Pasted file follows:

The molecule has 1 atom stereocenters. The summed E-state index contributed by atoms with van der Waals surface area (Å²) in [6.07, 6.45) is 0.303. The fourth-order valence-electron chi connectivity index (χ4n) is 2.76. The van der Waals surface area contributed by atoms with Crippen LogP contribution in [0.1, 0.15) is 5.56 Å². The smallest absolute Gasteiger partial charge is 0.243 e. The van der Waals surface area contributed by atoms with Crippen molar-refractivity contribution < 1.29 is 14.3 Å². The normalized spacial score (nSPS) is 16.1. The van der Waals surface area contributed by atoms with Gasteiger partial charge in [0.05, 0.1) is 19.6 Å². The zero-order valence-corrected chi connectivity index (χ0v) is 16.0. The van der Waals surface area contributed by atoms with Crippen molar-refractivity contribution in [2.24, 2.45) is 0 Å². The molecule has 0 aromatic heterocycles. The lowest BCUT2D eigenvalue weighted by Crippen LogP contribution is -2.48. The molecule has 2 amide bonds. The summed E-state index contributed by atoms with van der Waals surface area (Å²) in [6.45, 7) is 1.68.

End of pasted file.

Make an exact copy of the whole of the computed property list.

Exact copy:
The molecule has 1 atom stereocenters. The summed E-state index contributed by atoms with van der Waals surface area (Å²) in [6.07, 6.45) is 0.303. The fourth-order valence-electron chi connectivity index (χ4n) is 2.76. The van der Waals surface area contributed by atoms with Crippen LogP contribution in [0.1, 0.15) is 5.56 Å². The smallest absolute Gasteiger partial charge is 0.243 e. The van der Waals surface area contributed by atoms with Crippen molar-refractivity contribution < 1.29 is 14.3 Å². The normalized spacial score (nSPS) is 16.1. The van der Waals surface area contributed by atoms with Gasteiger partial charge in [0.05, 0.1) is 19.6 Å². The zero-order valence-corrected chi connectivity index (χ0v) is 16.0. The van der Waals surface area contributed by atoms with Crippen molar-refractivity contribution in [2.24, 2.45) is 0 Å². The molecule has 0 aromatic heterocycles. The lowest BCUT2D eigenvalue weighted by Crippen LogP contribution is -2.48. The molecule has 2 amide bonds. The summed E-state index contributed by atoms with van der Waals surface area (Å²) in [6.45, 7) is 1.68.